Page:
While the primary season has ended with many upsets involving candidates supported by Tea Party activists, the question now is whether the movement will have anywhere near the same impact on the general electorate beyond whether the candidates they supported do well or not on Election Day.
A CBS News/New York Times poll
conducted Sept. 10-14 suggests not, at least at this point of the campaign. Sixty-three percent of all Americans said they did not support the movement compared to 19 percent who did. Eighteen percent answered "don't know."
Forty-seven percent of those who say they are registered voters are undecided or haven't heard enough about the movement to have an opinion of it.
Fifty-four percent of Tea Party supporters identified themselves as Republicans as did 38 percent of independents. Less than one in 10 Democrats support the movement.
In previous surveys, a Wall Street Journal/NBC News poll
conducted Aug. 26-30 said 49 percent were aware of the Tea Party but not interesting in voting with it. A CNN poll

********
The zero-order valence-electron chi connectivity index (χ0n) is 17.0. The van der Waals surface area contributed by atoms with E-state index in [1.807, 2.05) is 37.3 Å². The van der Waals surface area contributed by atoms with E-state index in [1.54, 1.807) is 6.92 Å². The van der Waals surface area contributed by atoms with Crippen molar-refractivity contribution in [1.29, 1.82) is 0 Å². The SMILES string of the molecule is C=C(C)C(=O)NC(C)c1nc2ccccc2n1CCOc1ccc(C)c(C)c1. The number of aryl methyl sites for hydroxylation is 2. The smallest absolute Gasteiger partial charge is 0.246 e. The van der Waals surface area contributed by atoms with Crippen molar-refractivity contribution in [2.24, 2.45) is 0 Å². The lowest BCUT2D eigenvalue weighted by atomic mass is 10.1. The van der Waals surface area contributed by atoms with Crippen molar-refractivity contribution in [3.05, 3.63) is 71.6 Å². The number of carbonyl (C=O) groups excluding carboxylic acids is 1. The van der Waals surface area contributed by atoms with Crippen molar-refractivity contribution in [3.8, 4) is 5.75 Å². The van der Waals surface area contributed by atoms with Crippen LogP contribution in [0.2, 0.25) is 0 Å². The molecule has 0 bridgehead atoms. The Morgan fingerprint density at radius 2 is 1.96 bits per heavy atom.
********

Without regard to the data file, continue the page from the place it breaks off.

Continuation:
conducted Sept. 1-2 said 40 percent viewed the movement unfavorably, 36 percent see it favorably, 10 percent never heard of it and 14 percent had no opinion.
So far this year, Tea Party activists got behind former House Speaker Marco Rubio in Florida whose surge among Republicans
prompted Gov. Charlie Crist, once considered a shoo-in, to leave the party and run as an independent. Three-term Sen. Robert Bennett of Utah, a longstanding conservative but considered by activists to be too entrenched in Washington ways, didn't even qualify
for the primary ballot after Tea Party favorites outpolled him in a state party convention.
The story was the similar
in the year's final primaries on Tuesday. Little-known Christine O'Donnell upset longtime congressman and former governor Michael Castle for the GOP Senate nomination in Delaware and Carl Paladino, a millionaire real estate developer, beat favorite Rick Lazio for the GOP gubernatorial nomination in New York.
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